There are good reasons to refinance your mortgage, and there are reasons that aren’t advisable. What do you want to accomplish with your refinance loan? Borrowers looking for cash out might list that as the primary reason but what you plan to do with that cash could be just as important as the home loan itself.
There are many reasons to consider refinancing your home loan with an FHA refi loan. One is to get into a lower interest rate–whether you have an existing FHA mortgage or a non-FHA loan, you can refinance into an FHA loan with the goal of getting a lower rate.
It’s a very good idea to let your participating FHA lender know the specific reason you want to apply for refinancing.
If getting a lower rate is your goal, you can discuss your refi options including refinancing an existing FHA loan into a Streamline Refinance which generally must result in a lower rate, a lower payment, or a different benefit (getting out of an adjustable-rate mortgage is one of them).
If you are refinancing a non-FHA mortgage and want a lower rate, you can consider using an FHA simple refinance, an FHA rate-and-term refinance, and the option to refinance into a 15-year loan term may also provide a form of a lower rate.
Remember that the interest rate offered to you depends in part on your FICO scores and credit history so ask your loan officer what you need to do if your credit scores need some improvement to get a lower rate.
If you are considering a cash-out refinance loan, be aware that you can refinance both FHA and non-FHA mortgages. There are many good reasons to apply for a cash-out refinance, but if your goal is to pay off credit card debt you may wish to reconsider–some studies indicate that paying off revolving credit using a cash-out refinance carries a specific kind of risk.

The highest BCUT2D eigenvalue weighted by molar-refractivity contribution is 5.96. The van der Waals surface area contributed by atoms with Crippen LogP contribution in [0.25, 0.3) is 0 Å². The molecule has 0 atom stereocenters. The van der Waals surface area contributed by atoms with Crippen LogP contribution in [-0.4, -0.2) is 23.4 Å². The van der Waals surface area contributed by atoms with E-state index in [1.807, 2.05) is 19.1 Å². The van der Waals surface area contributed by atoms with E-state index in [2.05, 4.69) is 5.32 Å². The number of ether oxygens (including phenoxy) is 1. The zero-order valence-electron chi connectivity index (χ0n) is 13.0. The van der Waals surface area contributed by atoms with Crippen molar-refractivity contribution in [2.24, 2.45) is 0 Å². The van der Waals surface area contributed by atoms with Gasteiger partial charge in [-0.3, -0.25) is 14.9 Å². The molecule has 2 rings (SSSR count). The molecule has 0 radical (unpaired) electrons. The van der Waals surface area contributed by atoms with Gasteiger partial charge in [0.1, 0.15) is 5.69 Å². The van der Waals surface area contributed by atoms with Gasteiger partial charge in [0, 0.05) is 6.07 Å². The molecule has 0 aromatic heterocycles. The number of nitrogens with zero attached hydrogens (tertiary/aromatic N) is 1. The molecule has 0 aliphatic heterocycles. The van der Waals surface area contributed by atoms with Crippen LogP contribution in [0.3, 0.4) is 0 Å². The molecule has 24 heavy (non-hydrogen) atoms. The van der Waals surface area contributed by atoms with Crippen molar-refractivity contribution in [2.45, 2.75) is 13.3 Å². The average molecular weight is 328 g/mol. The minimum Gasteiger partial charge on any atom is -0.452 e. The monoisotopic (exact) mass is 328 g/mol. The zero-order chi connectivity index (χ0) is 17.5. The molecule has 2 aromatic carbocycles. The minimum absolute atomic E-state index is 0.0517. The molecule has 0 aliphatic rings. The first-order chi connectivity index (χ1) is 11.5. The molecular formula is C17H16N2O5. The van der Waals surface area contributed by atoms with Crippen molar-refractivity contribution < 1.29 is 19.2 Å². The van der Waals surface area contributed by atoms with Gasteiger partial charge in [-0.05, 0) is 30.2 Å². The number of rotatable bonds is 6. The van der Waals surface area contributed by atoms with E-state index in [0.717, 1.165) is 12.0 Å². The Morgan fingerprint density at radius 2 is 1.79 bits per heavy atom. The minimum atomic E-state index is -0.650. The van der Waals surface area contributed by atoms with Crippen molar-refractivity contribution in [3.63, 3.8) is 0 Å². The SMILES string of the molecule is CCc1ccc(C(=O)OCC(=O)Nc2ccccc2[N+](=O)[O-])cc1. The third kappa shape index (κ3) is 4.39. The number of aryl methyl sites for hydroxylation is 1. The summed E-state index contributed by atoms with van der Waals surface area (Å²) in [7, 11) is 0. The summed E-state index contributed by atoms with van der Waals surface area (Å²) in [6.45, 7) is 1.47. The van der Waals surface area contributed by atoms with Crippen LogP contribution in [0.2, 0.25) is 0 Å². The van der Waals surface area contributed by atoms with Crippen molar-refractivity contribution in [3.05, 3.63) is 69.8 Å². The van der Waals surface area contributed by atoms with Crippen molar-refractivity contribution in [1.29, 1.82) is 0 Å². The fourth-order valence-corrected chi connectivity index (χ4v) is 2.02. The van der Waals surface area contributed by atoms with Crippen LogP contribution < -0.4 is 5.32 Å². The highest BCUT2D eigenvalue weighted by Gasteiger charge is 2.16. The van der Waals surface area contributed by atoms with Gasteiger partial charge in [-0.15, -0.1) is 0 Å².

Namely that the borrower will run up their revolving debt over time in the wake of the cash-out loan and could end up in the same exact financial position again later.
The borrower who wants to use cash-out loan funds to do home improvement projects may or may not find doing financially sound compared to applying for a different kind of FHA loan for the same purpose–the FHA Rehabilitation Refinance Loan also known as an FHA 203(k) which can be used to refinance and improve a home at the same time.
FHA 203(k) rehab loans do restrict the use of the cash provided from that loan to approved projects in the home where FHA Cash-Out Refinancing does not restrict the use of the funds. But you may find that one loan or the other is better for your purposes depending on the nature of your home improvements.
Ask your loan officer what people typically do in such cases–the extra insight could be a huge help in your decision-making process.